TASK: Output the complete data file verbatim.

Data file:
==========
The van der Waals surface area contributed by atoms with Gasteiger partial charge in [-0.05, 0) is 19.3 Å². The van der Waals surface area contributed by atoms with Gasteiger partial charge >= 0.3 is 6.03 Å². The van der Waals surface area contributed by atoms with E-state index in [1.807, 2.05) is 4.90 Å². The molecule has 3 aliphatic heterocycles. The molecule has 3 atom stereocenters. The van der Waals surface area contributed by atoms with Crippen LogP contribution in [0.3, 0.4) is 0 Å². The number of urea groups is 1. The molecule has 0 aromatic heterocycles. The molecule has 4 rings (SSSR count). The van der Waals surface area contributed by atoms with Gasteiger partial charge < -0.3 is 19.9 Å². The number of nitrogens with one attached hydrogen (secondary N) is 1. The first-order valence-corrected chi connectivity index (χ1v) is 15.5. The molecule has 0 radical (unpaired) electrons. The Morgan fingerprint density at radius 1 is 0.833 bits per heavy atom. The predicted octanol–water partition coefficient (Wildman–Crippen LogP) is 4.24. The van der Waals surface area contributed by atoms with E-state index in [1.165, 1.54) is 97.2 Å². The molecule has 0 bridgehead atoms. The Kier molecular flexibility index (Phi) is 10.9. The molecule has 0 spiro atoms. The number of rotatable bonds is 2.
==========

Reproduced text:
The van der Waals surface area contributed by atoms with Gasteiger partial charge in [-0.05, 0) is 19.3 Å². The van der Waals surface area contributed by atoms with Gasteiger partial charge >= 0.3 is 6.03 Å². The van der Waals surface area contributed by atoms with E-state index in [1.807, 2.05) is 4.90 Å². The molecule has 3 aliphatic heterocycles. The molecule has 3 atom stereocenters. The van der Waals surface area contributed by atoms with Crippen LogP contribution in [0.3, 0.4) is 0 Å². The number of urea groups is 1. The molecule has 0 aromatic heterocycles. The molecule has 4 rings (SSSR count). The van der Waals surface area contributed by atoms with Gasteiger partial charge < -0.3 is 19.9 Å². The number of nitrogens with one attached hydrogen (secondary N) is 1. The first-order valence-corrected chi connectivity index (χ1v) is 15.5. The molecule has 0 radical (unpaired) electrons. The Morgan fingerprint density at radius 1 is 0.833 bits per heavy atom. The predicted octanol–water partition coefficient (Wildman–Crippen LogP) is 4.24. The van der Waals surface area contributed by atoms with E-state index in [1.165, 1.54) is 97.2 Å². The molecule has 0 bridgehead atoms. The Kier molecular flexibility index (Phi) is 10.9. The molecule has 0 spiro atoms. The number of rotatable bonds is 2.